According to a report in The Sydney Morning Herald, a big Australian fashion company that owns iconic brands including Millers and Katies has stopped sourcing products from Burma in response to Australian Council of Trade Unions/Burma Campaign Australia pressure. The relevant press release is available here. Trumpeting this success, Burma Campaign Australia spokesperson, Zetty Brake, argued that, “Corporate Australia needs to put people before profits and do the right thing by the people of Burma and withdraw”. As part of the “Don’t deal with Burma” campaign they are suggesting a range of steps for heaping further pressure on Australian companies that continue to do business in the country.
I remain unpersuaded that such a sanctions push, particularly at this late hour, does anything but reinforce the “limited, Western, symbolic” character of so much of our Burma policy.
According to its 2009 Annual Report, Specialty Fashion Group (the owner of Millers, Katies, etc.) had revenue of over half a billion dollars in each of the past two years. That is a proverbial truckload of “multi-branded women’s apparel”. I would be fascinated to learn what proportion of this revenue came from the sale of products made in Burma. If any New Mandala readers can point to some numbers I would be very appreciative. I think we should try to find out –is this step from Specialty Fashion Group anything but symbolic?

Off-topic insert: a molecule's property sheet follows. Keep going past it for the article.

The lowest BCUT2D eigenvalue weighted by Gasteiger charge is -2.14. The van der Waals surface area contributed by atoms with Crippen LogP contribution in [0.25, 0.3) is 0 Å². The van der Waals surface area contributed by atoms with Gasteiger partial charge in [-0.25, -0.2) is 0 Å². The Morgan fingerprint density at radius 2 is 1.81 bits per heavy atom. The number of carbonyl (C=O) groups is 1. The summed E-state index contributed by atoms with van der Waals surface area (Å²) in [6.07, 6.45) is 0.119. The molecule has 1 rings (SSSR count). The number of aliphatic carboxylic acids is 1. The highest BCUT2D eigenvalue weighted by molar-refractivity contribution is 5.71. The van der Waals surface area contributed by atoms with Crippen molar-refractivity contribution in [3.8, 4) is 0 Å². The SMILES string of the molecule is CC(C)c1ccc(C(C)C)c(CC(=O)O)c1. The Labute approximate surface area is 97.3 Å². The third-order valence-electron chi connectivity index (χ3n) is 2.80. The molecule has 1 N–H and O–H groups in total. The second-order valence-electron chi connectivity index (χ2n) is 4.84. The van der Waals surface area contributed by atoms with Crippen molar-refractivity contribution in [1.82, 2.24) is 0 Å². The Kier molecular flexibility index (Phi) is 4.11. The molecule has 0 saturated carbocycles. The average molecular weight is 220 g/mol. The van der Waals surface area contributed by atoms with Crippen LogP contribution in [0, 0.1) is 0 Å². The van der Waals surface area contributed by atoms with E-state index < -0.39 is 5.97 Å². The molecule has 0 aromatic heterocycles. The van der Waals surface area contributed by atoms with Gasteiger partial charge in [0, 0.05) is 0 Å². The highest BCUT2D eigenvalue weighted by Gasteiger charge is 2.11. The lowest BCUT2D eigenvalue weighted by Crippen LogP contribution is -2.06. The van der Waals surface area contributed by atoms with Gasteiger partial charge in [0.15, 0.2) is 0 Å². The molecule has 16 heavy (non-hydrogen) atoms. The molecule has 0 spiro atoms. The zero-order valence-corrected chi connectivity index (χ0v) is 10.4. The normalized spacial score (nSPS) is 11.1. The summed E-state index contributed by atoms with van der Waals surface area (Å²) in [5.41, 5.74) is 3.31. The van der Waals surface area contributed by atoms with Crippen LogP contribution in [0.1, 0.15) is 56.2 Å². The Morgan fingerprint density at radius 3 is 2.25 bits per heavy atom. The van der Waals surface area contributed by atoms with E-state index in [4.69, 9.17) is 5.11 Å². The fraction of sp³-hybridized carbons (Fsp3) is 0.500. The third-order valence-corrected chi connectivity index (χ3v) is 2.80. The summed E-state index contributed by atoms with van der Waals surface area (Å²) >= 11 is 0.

And if it isn’t, if there is, in fact, some practical value in this move; then how many Burmese Mums and Dads will be looking for work in the months ahead? Are their factories going to fall on even harder times now that Australian consumers aren’t buying their products? We must remember that they didn’t vote for the Burmese military government either.
Success in a pro-sanctions campaign of this sort is, dare I say, hard to measure.